By Siobhan Kattago
Ambiguous Memory examines the position of reminiscence within the construction of a brand new nationwide identification in reunified Germany. the writer continues that the contentious debates surrounding modern monumnets to the Nazi previous testify to the paradox of German reminiscence and the continuing hyperlink of Nazism with modern German nationwide id. The e-book discusses how convinced monuments, and the methods Germans have seen them, give a contribution to the various methods Germans have handled the earlier, and the way they proceed to house it as one nation. Kattago concludes that West Germans have internalized their Nazi previous as a normative orientation for the democratic tradition of West Germany, whereas East Germans have universalized Nazism and the Holocaust, reworking it into an abstraction within which the Jewish query is down performed. as a way to shape a brand new collective reminiscence, the writer argues that unified Germany needs to take care of those conflicting perspectives of the earlier, incorporating yes points of either views.
Providing a topography of East, West, and unified German reminiscence in the course of the Eighties and the Nineties, this paintings contributes to a greater realizing of latest nationwide id and society. the writer indicates how public debate over such matters at Ronald Reagan's stopover at to Bitburg, the renarration of Buchenwald as Nazi and Soviet internment camp, the Goldhagen controversy, and the Holocaust Memorial debate in Berlin give a contribution to the complexities surrounding the best way Germans see themselves, their courting to the earlier, and their destiny identification as a state. In a cautious research, the writer indicates how the earlier used to be used and abused by means of either the East and the West within the Nineteen Eighties, and the way those methods merged within the Nineteen Nineties. This attention-grabbing new paintings takes a sociological method of the position of reminiscence in forging a brand new, integrative nationwide identity.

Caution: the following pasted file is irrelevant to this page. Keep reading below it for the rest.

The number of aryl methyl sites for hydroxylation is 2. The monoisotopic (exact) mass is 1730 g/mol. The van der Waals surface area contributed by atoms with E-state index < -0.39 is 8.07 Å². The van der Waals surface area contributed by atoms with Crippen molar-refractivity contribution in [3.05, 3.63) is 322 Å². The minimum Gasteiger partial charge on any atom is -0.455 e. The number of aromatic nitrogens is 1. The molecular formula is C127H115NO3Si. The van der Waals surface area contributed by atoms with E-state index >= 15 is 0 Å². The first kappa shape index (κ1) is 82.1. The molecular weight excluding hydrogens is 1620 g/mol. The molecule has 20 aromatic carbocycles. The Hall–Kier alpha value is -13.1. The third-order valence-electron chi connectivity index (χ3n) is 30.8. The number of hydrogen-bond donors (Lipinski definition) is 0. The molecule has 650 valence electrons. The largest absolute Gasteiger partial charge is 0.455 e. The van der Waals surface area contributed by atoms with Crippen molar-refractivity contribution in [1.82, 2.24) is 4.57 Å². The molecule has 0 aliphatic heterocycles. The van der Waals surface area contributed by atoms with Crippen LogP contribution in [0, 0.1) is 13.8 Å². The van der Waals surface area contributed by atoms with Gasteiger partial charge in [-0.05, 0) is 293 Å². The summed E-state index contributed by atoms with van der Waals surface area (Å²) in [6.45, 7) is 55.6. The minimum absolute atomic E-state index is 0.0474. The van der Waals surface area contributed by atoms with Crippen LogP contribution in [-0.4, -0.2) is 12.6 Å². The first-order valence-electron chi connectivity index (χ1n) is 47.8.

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Extra resources for Ambiguous Memory: The Nazi Past and German National Identity
42 Ambiguous Memory Therapeutic Mourning and the Postwar Generation The third phase of West German memory occurred during the 1960s and 1970s, and focused on individual perpetrators of the war generation. With the postwar generation, the 1950s period of repression was replaced by the student rebellions of the late 1960s and 1970s. During this time, the issue of Nazi crimes became an internal political theme in the Federal Republic. 16 Beginning with the criminal process against the Ulm Einsatzgruppen in 1958, then the capture of Adolf Eichmann in 1960 and his subsequent trial in Jerusalem in 1961, and culminating in the Frankfurt Auschwitz trials in 1964-1965 and the production of Peter Weiss's play The Investigation in fifteen theaters in the FRG and the GDR in October 1965, there was a shift from questions of burdened guilt and avoidance, to an examination of the German perpetrators.
The printing of newspapers and realist novels in vernacular language, in effect, standardized language. Such standardization resulted in feelings of belongingness which were not simply linked to religious continuity. The institution of state languages distinct from sacred languages resulted in standardized administrative bureaucracies; likewise, the spread of print capitalism created the seeds of a mass culture which linked individual readers to a common socioscape or community. Newspapers and novels provided the technical means to represent the modern nation as an imagined community by referring to events and places that readers recognized in such a way that an immediate community of readers Ambiguous Memory 24 developed who were linked together.
Steven Randall and Elizabeth Claman (New York: Columbia University Press, 1992), 51-99. 22. Le Grand Robert, quoted in Nancy Wood, "Memory's Remains: Les Lieux de Memoire" History and Memory 6 (Spring/Summer 1994): 123-124. 23. See Frances Yates, The Art of Memory (Chicago: University of Chicago Press, 1966). 24. , Les Lieux de Memoire: part 1, La Republique-, part 2, La Nation-, part 3, Les France (Paris: Gallimard, 1984-1992). 25. Wood, "Memory's Remains," 123-125. 26. Pierre Nora, "Between Memory and History: Les Lieux de Memoire," Representations 26 (Spring 1989): 7.